Puntarelli Contracting keeps its accounting records on a cash basis during the year. At year-end, it adjusts its books to the accrual basis for preparing its financial statements. At the end of 2015, Puntarelli reported the following balance sheet items:
It is now the end of 2016. The company’s checkbook shows a balance of $4,700, which includes cash receipts from customers of $51,300 and cash payments of $49,300.
An examination of the cash payments shows that: (1) $30,600 was paid to suppliers, (2) $12,700 was paid for other operating costs (including $7,200 paid on January 1 for 2 years’ annual rent), and (3) $6,000 was withdrawn by T. Puntarelli.
On December 31, 2016, (1) customers owed Puntarelli Contracting $5,900, (2) Puntarelli owed suppliers and employees $7,000 and $900, respectively, and (3) the ending inventory was $6,300. Puntarelli is depreciating the equipment using straight-line depreciation over a 10-year life (no residual value).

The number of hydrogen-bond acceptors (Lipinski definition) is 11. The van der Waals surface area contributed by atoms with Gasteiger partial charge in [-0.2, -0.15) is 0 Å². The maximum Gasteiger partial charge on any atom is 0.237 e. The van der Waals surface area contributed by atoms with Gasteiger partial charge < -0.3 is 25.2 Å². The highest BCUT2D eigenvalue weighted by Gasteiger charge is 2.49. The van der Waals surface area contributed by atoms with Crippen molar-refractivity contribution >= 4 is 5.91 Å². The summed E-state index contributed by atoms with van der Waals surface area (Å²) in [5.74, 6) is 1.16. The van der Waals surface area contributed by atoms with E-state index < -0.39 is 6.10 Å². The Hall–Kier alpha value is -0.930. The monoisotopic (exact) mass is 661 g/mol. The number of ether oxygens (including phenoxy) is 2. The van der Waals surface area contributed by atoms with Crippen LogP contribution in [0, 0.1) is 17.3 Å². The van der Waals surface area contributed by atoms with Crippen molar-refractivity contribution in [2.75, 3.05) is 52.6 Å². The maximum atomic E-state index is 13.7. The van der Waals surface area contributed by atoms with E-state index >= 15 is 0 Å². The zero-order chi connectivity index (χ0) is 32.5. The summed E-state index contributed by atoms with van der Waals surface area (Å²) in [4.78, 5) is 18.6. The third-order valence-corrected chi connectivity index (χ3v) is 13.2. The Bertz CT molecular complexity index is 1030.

1. Using accrual-based accounting, prepare a 2016 income statement (show supporting calculations).
2. Using accrual-based accounting, prepare a December 31, 2016, balance sheet (show supporting calculations).

  • CreatedOctober 05, 2015
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